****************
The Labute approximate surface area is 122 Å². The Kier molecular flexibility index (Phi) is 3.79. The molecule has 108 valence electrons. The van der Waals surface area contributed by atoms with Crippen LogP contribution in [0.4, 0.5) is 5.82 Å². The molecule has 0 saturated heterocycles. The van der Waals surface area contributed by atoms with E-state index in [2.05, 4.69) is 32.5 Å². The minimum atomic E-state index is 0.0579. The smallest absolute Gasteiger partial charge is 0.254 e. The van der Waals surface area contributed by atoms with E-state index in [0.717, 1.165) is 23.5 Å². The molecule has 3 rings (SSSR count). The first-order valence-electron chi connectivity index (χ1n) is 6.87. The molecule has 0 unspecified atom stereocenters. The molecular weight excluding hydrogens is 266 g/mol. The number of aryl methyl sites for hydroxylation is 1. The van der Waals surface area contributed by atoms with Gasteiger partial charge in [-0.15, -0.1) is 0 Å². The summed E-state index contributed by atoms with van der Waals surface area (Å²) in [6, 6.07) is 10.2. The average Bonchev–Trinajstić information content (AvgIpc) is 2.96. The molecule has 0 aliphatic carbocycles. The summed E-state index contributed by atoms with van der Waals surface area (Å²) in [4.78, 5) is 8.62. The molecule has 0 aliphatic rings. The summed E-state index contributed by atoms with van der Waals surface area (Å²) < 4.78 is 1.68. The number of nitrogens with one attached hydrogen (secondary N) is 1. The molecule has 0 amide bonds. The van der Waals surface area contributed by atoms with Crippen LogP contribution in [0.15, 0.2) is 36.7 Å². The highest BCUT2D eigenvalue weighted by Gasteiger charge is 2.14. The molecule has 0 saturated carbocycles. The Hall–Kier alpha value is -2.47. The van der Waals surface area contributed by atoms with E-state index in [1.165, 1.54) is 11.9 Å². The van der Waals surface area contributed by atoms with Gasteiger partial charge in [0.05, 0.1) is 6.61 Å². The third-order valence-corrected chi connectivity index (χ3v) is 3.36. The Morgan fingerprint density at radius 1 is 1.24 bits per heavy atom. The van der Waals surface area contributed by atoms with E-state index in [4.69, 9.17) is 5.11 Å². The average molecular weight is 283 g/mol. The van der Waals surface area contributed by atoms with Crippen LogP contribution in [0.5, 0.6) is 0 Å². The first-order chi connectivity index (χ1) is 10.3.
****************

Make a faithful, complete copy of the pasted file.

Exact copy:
The Labute approximate surface area is 122 Å². The Kier molecular flexibility index (Phi) is 3.79. The molecule has 108 valence electrons. The van der Waals surface area contributed by atoms with Crippen LogP contribution in [0.4, 0.5) is 5.82 Å². The molecule has 0 saturated heterocycles. The van der Waals surface area contributed by atoms with E-state index in [2.05, 4.69) is 32.5 Å². The minimum atomic E-state index is 0.0579. The smallest absolute Gasteiger partial charge is 0.254 e. The van der Waals surface area contributed by atoms with E-state index in [0.717, 1.165) is 23.5 Å². The molecule has 3 rings (SSSR count). The first-order valence-electron chi connectivity index (χ1n) is 6.87. The molecule has 0 unspecified atom stereocenters. The molecular weight excluding hydrogens is 266 g/mol. The number of aryl methyl sites for hydroxylation is 1. The van der Waals surface area contributed by atoms with Gasteiger partial charge in [-0.15, -0.1) is 0 Å². The summed E-state index contributed by atoms with van der Waals surface area (Å²) in [6, 6.07) is 10.2. The average Bonchev–Trinajstić information content (AvgIpc) is 2.96. The molecule has 0 aliphatic carbocycles. The summed E-state index contributed by atoms with van der Waals surface area (Å²) in [4.78, 5) is 8.62. The molecule has 0 aliphatic rings. The summed E-state index contributed by atoms with van der Waals surface area (Å²) < 4.78 is 1.68. The number of nitrogens with one attached hydrogen (secondary N) is 1. The molecule has 0 amide bonds. The van der Waals surface area contributed by atoms with Crippen LogP contribution in [0.15, 0.2) is 36.7 Å². The highest BCUT2D eigenvalue weighted by Gasteiger charge is 2.14. The molecule has 0 saturated carbocycles. The Hall–Kier alpha value is -2.47. The van der Waals surface area contributed by atoms with E-state index in [1.165, 1.54) is 11.9 Å². The van der Waals surface area contributed by atoms with Gasteiger partial charge in [0.05, 0.1) is 6.61 Å². The third-order valence-corrected chi connectivity index (χ3v) is 3.36. The Morgan fingerprint density at radius 1 is 1.24 bits per heavy atom. The van der Waals surface area contributed by atoms with E-state index in [4.69, 9.17) is 5.11 Å². The average molecular weight is 283 g/mol. The van der Waals surface area contributed by atoms with Crippen LogP contribution in [0.5, 0.6) is 0 Å². The first-order chi connectivity index (χ1) is 10.3.